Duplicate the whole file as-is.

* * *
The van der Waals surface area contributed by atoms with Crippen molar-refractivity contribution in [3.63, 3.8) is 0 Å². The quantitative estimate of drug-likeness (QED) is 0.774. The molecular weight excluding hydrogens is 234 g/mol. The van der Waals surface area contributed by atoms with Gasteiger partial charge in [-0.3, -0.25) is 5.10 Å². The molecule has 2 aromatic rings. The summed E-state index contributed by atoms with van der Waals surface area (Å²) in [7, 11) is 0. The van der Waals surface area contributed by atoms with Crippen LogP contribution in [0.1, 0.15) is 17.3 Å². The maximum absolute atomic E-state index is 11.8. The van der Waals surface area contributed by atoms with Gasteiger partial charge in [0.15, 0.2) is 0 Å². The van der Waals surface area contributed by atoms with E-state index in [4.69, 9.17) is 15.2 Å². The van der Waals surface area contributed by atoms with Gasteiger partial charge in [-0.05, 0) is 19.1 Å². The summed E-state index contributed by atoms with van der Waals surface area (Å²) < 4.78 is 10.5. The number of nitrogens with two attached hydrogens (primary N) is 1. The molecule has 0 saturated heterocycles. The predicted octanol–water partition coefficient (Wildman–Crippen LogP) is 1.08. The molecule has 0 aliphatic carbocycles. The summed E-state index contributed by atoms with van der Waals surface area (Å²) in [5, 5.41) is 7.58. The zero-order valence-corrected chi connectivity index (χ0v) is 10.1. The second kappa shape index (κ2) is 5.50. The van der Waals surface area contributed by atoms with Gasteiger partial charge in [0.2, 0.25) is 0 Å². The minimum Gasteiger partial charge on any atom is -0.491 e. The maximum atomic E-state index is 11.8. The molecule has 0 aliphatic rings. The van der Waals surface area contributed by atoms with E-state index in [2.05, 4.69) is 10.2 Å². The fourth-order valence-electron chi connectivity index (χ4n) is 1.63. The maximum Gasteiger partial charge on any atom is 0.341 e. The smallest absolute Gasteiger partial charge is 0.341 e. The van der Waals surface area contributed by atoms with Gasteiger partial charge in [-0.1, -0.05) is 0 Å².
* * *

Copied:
The van der Waals surface area contributed by atoms with Crippen molar-refractivity contribution in [3.63, 3.8) is 0 Å². The quantitative estimate of drug-likeness (QED) is 0.774. The molecular weight excluding hydrogens is 234 g/mol. The van der Waals surface area contributed by atoms with Gasteiger partial charge in [-0.3, -0.25) is 5.10 Å². The molecule has 2 aromatic rings. The summed E-state index contributed by atoms with van der Waals surface area (Å²) in [7, 11) is 0. The van der Waals surface area contributed by atoms with Crippen LogP contribution in [0.1, 0.15) is 17.3 Å². The maximum absolute atomic E-state index is 11.8. The van der Waals surface area contributed by atoms with Gasteiger partial charge in [0.15, 0.2) is 0 Å². The van der Waals surface area contributed by atoms with E-state index in [4.69, 9.17) is 15.2 Å². The van der Waals surface area contributed by atoms with Gasteiger partial charge in [-0.05, 0) is 19.1 Å². The summed E-state index contributed by atoms with van der Waals surface area (Å²) < 4.78 is 10.5. The number of nitrogens with two attached hydrogens (primary N) is 1. The molecule has 0 saturated heterocycles. The predicted octanol–water partition coefficient (Wildman–Crippen LogP) is 1.08. The molecule has 0 aliphatic carbocycles. The summed E-state index contributed by atoms with van der Waals surface area (Å²) in [5, 5.41) is 7.58. The zero-order valence-corrected chi connectivity index (χ0v) is 10.1. The second kappa shape index (κ2) is 5.50. The van der Waals surface area contributed by atoms with Gasteiger partial charge in [0.2, 0.25) is 0 Å². The minimum Gasteiger partial charge on any atom is -0.491 e. The maximum atomic E-state index is 11.8. The molecule has 0 aliphatic rings. The van der Waals surface area contributed by atoms with E-state index in [2.05, 4.69) is 10.2 Å². The fourth-order valence-electron chi connectivity index (χ4n) is 1.63. The maximum Gasteiger partial charge on any atom is 0.341 e. The smallest absolute Gasteiger partial charge is 0.341 e. The van der Waals surface area contributed by atoms with Gasteiger partial charge in [-0.1, -0.05) is 0 Å².